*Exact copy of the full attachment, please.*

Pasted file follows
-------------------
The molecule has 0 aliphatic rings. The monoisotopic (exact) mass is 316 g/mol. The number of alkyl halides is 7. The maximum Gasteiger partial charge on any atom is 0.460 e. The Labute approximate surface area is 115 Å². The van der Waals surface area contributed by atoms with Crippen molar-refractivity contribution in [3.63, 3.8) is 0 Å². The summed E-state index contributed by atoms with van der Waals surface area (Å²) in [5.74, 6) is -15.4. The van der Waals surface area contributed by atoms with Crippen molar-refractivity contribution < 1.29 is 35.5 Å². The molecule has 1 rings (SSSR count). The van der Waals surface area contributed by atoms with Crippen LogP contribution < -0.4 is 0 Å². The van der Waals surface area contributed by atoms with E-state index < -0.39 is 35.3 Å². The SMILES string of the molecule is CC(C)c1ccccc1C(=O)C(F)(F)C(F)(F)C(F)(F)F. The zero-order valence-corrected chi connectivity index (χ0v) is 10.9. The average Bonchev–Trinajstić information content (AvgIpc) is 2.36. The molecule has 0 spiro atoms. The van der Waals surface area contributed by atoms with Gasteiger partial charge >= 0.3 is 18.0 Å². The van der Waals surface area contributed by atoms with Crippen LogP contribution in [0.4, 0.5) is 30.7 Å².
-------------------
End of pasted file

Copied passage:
The molecule has 0 aliphatic rings. The monoisotopic (exact) mass is 316 g/mol. The number of alkyl halides is 7. The maximum Gasteiger partial charge on any atom is 0.460 e. The Labute approximate surface area is 115 Å². The van der Waals surface area contributed by atoms with Crippen molar-refractivity contribution in [3.63, 3.8) is 0 Å². The summed E-state index contributed by atoms with van der Waals surface area (Å²) in [5.74, 6) is -15.4. The van der Waals surface area contributed by atoms with Crippen molar-refractivity contribution < 1.29 is 35.5 Å². The molecule has 1 rings (SSSR count). The van der Waals surface area contributed by atoms with Crippen LogP contribution < -0.4 is 0 Å². The van der Waals surface area contributed by atoms with E-state index < -0.39 is 35.3 Å². The SMILES string of the molecule is CC(C)c1ccccc1C(=O)C(F)(F)C(F)(F)C(F)(F)F. The zero-order valence-corrected chi connectivity index (χ0v) is 10.9. The average Bonchev–Trinajstić information content (AvgIpc) is 2.36. The molecule has 0 spiro atoms. The van der Waals surface area contributed by atoms with Gasteiger partial charge >= 0.3 is 18.0 Å². The van der Waals surface area contributed by atoms with Crippen LogP contribution in [0.4, 0.5) is 30.7 Å².